Dec 192018
 

City of Kawartha Lakes CAO Ron Taylor and Senior Licensing Officer Alix Scarr shared a detailed presentation on the rules and regulations governing retail cannabis sales locations in the province of Ontario for Council consideration.

Licensing of these stores is going to be controlled by the Alcohol and Gaming Commission.  The window opens for business applications to the Commission on December 17.

Every municipality has until January 22, 2019 to decide whether they will allow these stores within their jurisdiction.

CKL will be making their decision at the Council meeting on January 15, 2019 after soliciting and considering public input.

This is what we think we know about what the future of cannabis sales in Ontario might look like:

1. Sales in Ontario will be limited to those 19 and older. Apparently there is a movement in Quebec to raise their cannabis usage age to 21.
2. Ontario will be responsible for drawing up rules for sales within the province.
3. All cannabis stores in Ontario will only be able to buy their product from one supplier, the Province of Ontario.
4. There will be limitations on how many stores one individual can own to prevent a monopoly situation from evolving.
5. Each store must be a stand-alone business, and cannot share its retail location with any other product.
6. Municipalities cannot license or zone these stores out of existence with cannabis store specific local legislation.
7. All staff must have specialized training.
8. Where retail is allowed in a municipality, cannabis stores must be allowed.
9. A neighboring business cannot prevent by petition or threatened legal action a cannabis store that has met the Alcohol and Gaming Commission’s guidelines from opening beside their business.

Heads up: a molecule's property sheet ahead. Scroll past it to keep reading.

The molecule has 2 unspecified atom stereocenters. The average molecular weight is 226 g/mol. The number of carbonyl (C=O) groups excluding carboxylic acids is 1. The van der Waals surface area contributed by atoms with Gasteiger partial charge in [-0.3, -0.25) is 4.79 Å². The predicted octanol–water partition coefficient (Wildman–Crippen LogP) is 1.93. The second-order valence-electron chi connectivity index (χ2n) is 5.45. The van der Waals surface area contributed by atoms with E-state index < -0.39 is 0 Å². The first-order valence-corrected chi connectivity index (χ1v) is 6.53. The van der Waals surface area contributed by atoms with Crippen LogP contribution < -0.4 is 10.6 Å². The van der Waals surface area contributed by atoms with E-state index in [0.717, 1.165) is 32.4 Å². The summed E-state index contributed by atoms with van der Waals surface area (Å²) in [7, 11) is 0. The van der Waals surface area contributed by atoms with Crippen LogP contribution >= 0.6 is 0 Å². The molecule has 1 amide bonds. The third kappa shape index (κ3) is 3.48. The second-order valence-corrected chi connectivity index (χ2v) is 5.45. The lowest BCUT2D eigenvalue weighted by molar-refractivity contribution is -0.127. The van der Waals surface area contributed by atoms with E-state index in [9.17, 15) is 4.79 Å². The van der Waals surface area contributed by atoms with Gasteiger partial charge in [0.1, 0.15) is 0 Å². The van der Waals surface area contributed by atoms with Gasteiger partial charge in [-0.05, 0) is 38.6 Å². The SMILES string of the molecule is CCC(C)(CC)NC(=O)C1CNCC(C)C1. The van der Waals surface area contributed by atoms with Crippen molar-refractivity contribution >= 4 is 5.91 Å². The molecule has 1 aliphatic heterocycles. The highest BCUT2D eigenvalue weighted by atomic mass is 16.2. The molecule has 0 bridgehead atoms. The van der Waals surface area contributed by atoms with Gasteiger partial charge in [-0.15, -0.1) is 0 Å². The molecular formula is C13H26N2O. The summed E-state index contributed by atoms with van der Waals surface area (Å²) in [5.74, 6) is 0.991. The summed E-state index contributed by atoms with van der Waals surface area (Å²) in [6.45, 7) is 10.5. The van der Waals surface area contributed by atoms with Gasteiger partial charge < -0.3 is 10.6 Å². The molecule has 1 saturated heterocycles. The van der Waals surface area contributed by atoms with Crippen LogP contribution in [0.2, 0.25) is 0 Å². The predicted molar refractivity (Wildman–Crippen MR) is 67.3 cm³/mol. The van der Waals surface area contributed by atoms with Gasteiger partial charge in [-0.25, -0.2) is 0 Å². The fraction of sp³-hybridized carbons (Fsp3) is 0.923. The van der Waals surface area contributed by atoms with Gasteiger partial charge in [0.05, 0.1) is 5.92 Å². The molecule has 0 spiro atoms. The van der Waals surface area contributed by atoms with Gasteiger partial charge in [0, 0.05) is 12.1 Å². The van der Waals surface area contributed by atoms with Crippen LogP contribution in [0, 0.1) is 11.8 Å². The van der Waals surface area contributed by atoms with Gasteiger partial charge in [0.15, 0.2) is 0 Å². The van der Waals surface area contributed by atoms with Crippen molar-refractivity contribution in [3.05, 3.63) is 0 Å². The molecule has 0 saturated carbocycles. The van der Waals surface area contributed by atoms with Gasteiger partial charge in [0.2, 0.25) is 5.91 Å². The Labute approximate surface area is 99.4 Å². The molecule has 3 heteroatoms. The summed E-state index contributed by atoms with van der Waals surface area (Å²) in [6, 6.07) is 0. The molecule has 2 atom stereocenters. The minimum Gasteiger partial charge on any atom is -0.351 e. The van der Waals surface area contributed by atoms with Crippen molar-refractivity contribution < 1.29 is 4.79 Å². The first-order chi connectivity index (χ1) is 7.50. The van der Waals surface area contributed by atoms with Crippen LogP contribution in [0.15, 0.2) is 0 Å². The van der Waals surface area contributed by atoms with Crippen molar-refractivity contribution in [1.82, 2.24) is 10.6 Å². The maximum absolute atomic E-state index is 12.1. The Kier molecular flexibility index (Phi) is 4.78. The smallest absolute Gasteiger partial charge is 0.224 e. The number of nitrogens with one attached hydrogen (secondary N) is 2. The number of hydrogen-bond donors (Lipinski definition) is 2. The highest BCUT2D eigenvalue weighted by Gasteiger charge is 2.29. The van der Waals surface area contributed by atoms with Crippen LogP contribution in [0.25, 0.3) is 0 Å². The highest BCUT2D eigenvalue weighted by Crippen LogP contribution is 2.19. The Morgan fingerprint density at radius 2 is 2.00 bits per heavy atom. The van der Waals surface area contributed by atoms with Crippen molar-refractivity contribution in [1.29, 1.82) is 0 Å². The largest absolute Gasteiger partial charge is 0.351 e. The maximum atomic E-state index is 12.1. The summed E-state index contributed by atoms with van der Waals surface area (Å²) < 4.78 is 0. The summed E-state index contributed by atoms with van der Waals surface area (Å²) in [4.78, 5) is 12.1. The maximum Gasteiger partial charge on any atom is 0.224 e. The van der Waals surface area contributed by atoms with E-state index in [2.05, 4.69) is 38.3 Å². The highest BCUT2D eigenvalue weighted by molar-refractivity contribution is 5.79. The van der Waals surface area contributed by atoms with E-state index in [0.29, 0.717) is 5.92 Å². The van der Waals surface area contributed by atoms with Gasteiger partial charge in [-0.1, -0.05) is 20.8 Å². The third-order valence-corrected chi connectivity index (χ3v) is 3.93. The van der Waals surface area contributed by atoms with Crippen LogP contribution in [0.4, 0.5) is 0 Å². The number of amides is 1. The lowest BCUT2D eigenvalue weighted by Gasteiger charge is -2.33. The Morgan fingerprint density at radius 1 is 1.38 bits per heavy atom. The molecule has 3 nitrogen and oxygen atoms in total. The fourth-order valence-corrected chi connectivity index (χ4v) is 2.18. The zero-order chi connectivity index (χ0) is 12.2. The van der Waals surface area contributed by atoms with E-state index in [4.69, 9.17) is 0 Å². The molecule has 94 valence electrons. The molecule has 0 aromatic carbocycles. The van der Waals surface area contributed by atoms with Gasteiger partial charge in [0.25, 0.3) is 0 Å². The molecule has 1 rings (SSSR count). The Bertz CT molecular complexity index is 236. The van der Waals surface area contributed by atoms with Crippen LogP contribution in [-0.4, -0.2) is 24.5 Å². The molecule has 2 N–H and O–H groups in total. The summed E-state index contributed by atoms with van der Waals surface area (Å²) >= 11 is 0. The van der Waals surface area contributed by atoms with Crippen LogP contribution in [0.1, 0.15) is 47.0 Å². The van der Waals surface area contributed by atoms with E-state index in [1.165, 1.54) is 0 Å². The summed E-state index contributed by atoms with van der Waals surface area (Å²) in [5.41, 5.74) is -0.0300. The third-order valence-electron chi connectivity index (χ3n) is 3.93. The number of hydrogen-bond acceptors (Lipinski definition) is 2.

10. There will no restriction on signage at these businesses that do not apply to other businesses anywhere in Ontario.

There is a very clear message from the Province that these stores will be treated, legislated, and taxed like all other small businesses.

Deputy Mayor Elmslie wondered if approval for cannabis stores should have been made at the December 11 Council meeting so that individuals could prepare their applications knowing they were not wasting time and money.  Mayor Letham insisted that no CKL decision would be made without public input on January 15.

Elmslie continued suggesting that the municipality really has no choice.  There is no way to keep the product out of the City, so the best decision will likely be to approve and regulate the outlets to the best of the City’s abilities.

Councillor Yeo wanted to know if a limit could be put on the number of cannabis shops in a community, fearing they would soon be as ubiquitous as liquor stores in American cities.  Yeo was told by the presenters that the only thing that will limit the number of stores in Lindsay are the number of licenses granted by the Province to potential retailers.  Yeo suggested if we can’t keep the stores out of our community that the best thing to do is to allow local entrepreneurs to take advantage of the open market.

Councillor O’Reilly was disappointed to discover that local businesses could not have a say in who their neighbours would be.  The presenters said that local landlords would have final say on who they rented to, and the City had no power to intervene.

Observers in the press gallery were surprised that there wasn’t more discussion from the other Councillors on this issue.  If their silence is indicative of their attitudes on this issue, most expect to see the City approve retail cannabis storefronts at the January 15, 2019 meeting.

 Posted by at 2:24 pm